Keywords: dividend policy, corporate taxation, distributed profit taxation
    JEL: G35 K34
    Date: 2006
  4. By: Christa Hainz
    Abstract: Business groups in emerging markets perform better than unaffiliated firms. One explanation is that business groups substitute some functions of missing institutions, for example, enforcing contracts. We investigate this by setting up a model where firms within the business group are connected to each other by a vertical production structure and an internal capital market. Thus, the business group’s organizational mode and the financial structure allow a self-enforcing contract to be designed. Our model of a business group shows that only sequential investments can solve the ex post moral hazard problem. We also find that firms may prefer not to integrate.
    Keywords: Business groups, self-enforcing contract, institutions, internal capital market
    JEL: G31 G32 G34 K49 L22
    Date: 2006–06–01
  5. By: Jennifer Hunt
    Abstract: Using cross–country and Peruvian data, I show that victims of misfortune, particularly crime victims, are much more likely than non–victims to bribe public officials. Misfortune increases victims’ demand for public services, raising bribery indirectly, and also increases victims’ propensity to bribe certain officials conditional on using them, possibly because victims are desperate, vulnerable, or demanding services particularly prone to corruption. The effect is strongest for bribery of the police, where the increase in bribery comes principally through increased use of the police. For the judiciary the effect is also strong, and for some misfortunes is composed equally of an increase in use and an increase in bribery conditional on use. The expense and disutility of bribing thus compound the misery brought by misfortune.
    Keywords: Corruption, bribery, governance
    JEL: H1 K4 O1
    Date: 2006–08–01
  6. By: Laura Beny
    Abstract: The article presents a simple agency model of the relationship between corporate valuation and insider trading laws. The article then investigates the model’s three testable hypotheses using firm-level data from a cross-section of developed countries. I find that more stringent insider trading laws and enforcement are associated with greater corporate valuation among the sample firms in common countries, while they are generally irrelevant to corporate valuation for the sample firms in civil law countries. This puzzling dichotomy is robust to various alternative specifications and to controlling for a wide range of potentially omitted variables. The result for the firms in common law countries is consistent with the claim that insider trading laws can help to reduce corporate agency costs. I also find that insider trading laws and cash flow ownership appear to be complementary means to reduce agency costs, contrary to my hypothesis that they are substitute mechanisms for controlling agency costs; however, this result is generally statistically insignificant. Finally, I confirm prior findings of an “incentive effect” of greater cash flow ownership by controlling shareholders.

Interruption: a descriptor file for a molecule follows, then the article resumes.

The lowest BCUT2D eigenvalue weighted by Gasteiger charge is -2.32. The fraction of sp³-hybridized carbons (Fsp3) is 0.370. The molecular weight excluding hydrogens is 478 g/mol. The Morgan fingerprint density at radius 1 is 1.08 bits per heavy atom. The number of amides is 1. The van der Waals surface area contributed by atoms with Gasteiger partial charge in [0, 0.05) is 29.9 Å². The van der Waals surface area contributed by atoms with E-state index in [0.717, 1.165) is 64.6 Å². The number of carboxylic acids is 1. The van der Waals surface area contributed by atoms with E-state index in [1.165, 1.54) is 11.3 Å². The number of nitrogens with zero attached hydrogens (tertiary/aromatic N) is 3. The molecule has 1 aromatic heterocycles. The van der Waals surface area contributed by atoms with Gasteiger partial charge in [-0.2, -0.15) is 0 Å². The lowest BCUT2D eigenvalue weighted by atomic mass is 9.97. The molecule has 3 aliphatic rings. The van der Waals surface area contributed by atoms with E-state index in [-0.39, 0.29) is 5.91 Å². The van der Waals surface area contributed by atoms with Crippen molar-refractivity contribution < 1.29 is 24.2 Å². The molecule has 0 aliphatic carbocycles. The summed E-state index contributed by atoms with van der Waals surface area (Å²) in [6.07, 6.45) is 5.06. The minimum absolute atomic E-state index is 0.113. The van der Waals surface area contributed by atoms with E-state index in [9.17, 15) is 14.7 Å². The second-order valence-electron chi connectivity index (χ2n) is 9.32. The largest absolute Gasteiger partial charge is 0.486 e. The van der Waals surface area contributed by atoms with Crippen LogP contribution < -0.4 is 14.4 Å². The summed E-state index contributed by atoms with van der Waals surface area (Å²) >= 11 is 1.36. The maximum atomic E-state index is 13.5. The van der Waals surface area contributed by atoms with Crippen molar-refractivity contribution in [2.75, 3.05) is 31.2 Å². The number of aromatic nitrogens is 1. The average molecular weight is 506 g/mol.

Keywords: Corporate Finance and Law, Governance, Valuation, Capital Budgeting, Investment policy, Comparative Law, International Business
    JEL: G30 G38 K22
    Date: 2006–08–01
  7. By: Rafael Di Tella; Sebastian Galiani; Ernesto Schargrodsky
    Abstract: The study of how crime affects different income groups faces several difficulties. The first is that crime-avoiding activities vary across income groups. Thus, a lower victimization rate in one group may not reflect a lower burden of crime, but rather a higher investment in avoiding crime. A second difficulty is that, typically, only a small fraction of the population is victimized so that empirical tests often lack the statistical power to detect differences across groups. We take advantage of a dramatic increase in crime rates in Argentina during the late 1990s to document several interesting patterns. First, the increase in victimization experienced by the poor is larger than the increase endured by the rich. The difference appears large: low-income people have experienced increases in victimization rates that are almost 50 percent higher than those suffered by high-income people. Second, for home robberies, where the rich can protect themselves (by hiring private security, for example), we find significantly larger increases in victimization rates amongst the poor. In contrast, for robberies on the street, where the rich can only mimic the poor, we find similar increases in victimization for both income groups. Third, we document direct evidence on pecuniary and non-pecuniary protection activities by both the rich and poor, ranging from the avoidance of dark places to the hiring of private security. Fourth, we show the correlations between changes in protection and mimicking and changes in crime victimization. Fifth, we offer one possible way of using these estimates to explain the incidence of crime across income groups.